She’s opting for the practical. She is driven, she says, by the nearly incredible statistics on water – or the absence of water – and the consequences.

  • Roughly 1 billion people – about one-seventh of the nearly 7 billion people on earth—do not have access to clean drinking water.
  • 2.5 billion people or nearly 40 percent of the world’s population do not have toilets.

The result is severe and persistent health problems.  Because of drinking contaminated water, 1.8 million people die each year, most of them children under the age of five. That is about 5,000 deaths a day. This is not happening on my block or in your neighborhood in the United States or Europe. The deaths are scattered across the poorest countries in the world. They occur one or two at a time. They mostly go unnoticed by anyone beyond their grieving families.

People who have to struggle every day to find drinking water do not simply go without water. They would die in a few days, if they did. Instead, they find water; sometimes after walking for hours. But often the water they find is dirty. Or it becomes dirty, partly because they live without toilets. Their hands get into the water and it becomes toxic. Many things foul the water.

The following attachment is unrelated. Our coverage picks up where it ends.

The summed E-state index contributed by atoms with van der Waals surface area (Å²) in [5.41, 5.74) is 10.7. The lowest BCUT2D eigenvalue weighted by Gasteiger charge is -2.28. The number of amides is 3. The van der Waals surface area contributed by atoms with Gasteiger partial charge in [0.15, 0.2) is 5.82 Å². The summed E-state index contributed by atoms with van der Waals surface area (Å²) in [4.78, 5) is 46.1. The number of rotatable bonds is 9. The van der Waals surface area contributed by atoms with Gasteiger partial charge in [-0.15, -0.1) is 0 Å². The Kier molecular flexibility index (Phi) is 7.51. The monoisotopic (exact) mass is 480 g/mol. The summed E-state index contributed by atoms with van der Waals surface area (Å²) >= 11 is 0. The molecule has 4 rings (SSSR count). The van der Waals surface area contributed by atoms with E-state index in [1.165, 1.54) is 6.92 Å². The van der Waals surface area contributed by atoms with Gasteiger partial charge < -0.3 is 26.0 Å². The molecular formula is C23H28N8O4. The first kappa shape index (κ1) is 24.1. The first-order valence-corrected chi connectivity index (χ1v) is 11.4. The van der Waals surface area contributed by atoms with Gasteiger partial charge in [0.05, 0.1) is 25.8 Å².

One of the hold-outs on accepting access to water and, also, adequate sanitation as human rights is the United States. The United States agrees that everyone should have an adequate supply of clean water and a place to go to the bathroom.

But United States government officials tell me they worry about the legal burdens of formally signing on to any international agreement that would explicitly recognize access to water and toilets as a human right. It would be one more thing the United States would have to police, the officials say. It could also mean that some countries would press the United States for more financial assistance. They could say they’d love to provide water for their people but they just don’t have the money.